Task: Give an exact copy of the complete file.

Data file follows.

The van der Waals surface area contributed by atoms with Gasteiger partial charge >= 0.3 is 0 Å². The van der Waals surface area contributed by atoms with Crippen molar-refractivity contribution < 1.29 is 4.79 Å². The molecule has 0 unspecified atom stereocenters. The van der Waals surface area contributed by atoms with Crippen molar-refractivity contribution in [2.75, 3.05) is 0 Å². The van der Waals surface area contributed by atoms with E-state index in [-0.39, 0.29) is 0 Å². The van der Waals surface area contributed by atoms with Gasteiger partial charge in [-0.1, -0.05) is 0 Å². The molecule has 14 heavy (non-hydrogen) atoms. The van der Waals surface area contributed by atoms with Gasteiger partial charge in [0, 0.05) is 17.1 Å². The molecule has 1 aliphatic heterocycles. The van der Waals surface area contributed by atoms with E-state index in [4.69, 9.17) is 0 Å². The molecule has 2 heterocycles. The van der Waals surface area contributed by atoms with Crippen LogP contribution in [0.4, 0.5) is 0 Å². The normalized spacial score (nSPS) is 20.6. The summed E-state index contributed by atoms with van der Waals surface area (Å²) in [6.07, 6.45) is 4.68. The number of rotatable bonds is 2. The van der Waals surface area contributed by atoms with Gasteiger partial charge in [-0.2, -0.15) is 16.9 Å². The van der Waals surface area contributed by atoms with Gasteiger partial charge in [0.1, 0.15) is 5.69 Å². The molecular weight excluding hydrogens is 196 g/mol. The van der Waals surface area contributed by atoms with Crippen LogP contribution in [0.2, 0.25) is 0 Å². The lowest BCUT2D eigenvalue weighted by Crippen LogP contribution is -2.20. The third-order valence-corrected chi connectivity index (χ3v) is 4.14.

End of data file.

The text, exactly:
The van der Waals surface area contributed by atoms with Gasteiger partial charge >= 0.3 is 0 Å². The van der Waals surface area contributed by atoms with Crippen molar-refractivity contribution < 1.29 is 4.79 Å². The molecule has 0 unspecified atom stereocenters. The van der Waals surface area contributed by atoms with Crippen molar-refractivity contribution in [2.75, 3.05) is 0 Å². The van der Waals surface area contributed by atoms with E-state index in [-0.39, 0.29) is 0 Å². The van der Waals surface area contributed by atoms with Gasteiger partial charge in [-0.1, -0.05) is 0 Å². The molecule has 14 heavy (non-hydrogen) atoms. The van der Waals surface area contributed by atoms with Gasteiger partial charge in [0, 0.05) is 17.1 Å². The molecule has 1 aliphatic heterocycles. The van der Waals surface area contributed by atoms with E-state index in [4.69, 9.17) is 0 Å². The molecule has 2 heterocycles. The van der Waals surface area contributed by atoms with Crippen LogP contribution in [0.4, 0.5) is 0 Å². The normalized spacial score (nSPS) is 20.6. The summed E-state index contributed by atoms with van der Waals surface area (Å²) in [6.07, 6.45) is 4.68. The number of rotatable bonds is 2. The van der Waals surface area contributed by atoms with Gasteiger partial charge in [-0.2, -0.15) is 16.9 Å². The van der Waals surface area contributed by atoms with Gasteiger partial charge in [0.1, 0.15) is 5.69 Å². The molecular weight excluding hydrogens is 196 g/mol. The van der Waals surface area contributed by atoms with Crippen LogP contribution in [0.2, 0.25) is 0 Å². The lowest BCUT2D eigenvalue weighted by Crippen LogP contribution is -2.20. The third-order valence-corrected chi connectivity index (χ3v) is 4.14.